September 10th, 2020
Platform PlayStation 4, Xbox One, Nintendo Switch, previously released on PC (Steam)
Publisher DANGEN Entertainment
Bombservice and lead designer rdein are back once again with an action RPG that merges the exploration and level design of a Metroidvania title with a unique form of combat. For Minoria, the tale of this young witch hunter is played out amidst a backdrop of sidescrolling Soulslike combat. It may be a spiritual successor to the Momodora series, but interested fans shouldn’t have to worry about playing any other titles to get their full enjoyment out of Minoria.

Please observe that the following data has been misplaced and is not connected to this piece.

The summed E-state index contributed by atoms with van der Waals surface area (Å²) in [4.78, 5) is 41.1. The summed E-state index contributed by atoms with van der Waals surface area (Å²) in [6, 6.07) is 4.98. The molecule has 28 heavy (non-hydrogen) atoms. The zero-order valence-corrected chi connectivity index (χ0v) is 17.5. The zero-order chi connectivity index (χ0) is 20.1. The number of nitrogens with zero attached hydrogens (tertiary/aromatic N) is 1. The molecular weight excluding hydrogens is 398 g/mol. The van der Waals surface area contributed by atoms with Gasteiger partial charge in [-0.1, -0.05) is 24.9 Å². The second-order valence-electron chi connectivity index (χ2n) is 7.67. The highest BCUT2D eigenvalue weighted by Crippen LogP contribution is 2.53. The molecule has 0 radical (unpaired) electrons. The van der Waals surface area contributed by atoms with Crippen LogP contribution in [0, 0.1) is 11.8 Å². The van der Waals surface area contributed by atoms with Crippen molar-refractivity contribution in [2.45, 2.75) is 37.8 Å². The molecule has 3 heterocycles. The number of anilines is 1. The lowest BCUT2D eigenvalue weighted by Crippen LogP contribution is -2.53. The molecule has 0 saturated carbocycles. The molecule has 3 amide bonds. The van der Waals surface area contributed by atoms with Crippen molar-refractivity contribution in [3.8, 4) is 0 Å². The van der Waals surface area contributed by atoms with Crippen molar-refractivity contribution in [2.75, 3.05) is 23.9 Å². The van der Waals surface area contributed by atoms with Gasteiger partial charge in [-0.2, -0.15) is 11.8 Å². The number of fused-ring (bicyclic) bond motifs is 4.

Sister Semilla leads the charge into Ramezia, a town featuring a cathedral that’s become home to a number of heretical witches. As a missionary, it’s Semilla’s task to purge these sinners through means of mortal combat. Journeying alongside Semilla is another sister named Fran, who while she doesn’t fight in the same way Semilla does, offers a bit of companionship and camaraderie during this selfless journey. It’s a refreshing change of pace to have a companion in a Metroidvania, and while she doesn’t take part in any of the combat, having Fran there as a moral beacon helps to give Minoria a narrative style all its own. All too often, a Metroidvania will just throw the player into an unmapped castle and offer little to the lore beyond some boss fight one-liners. Minoria still falls victim to this trope, but at least Fran is there to shed a little more light on the heretics from time to time.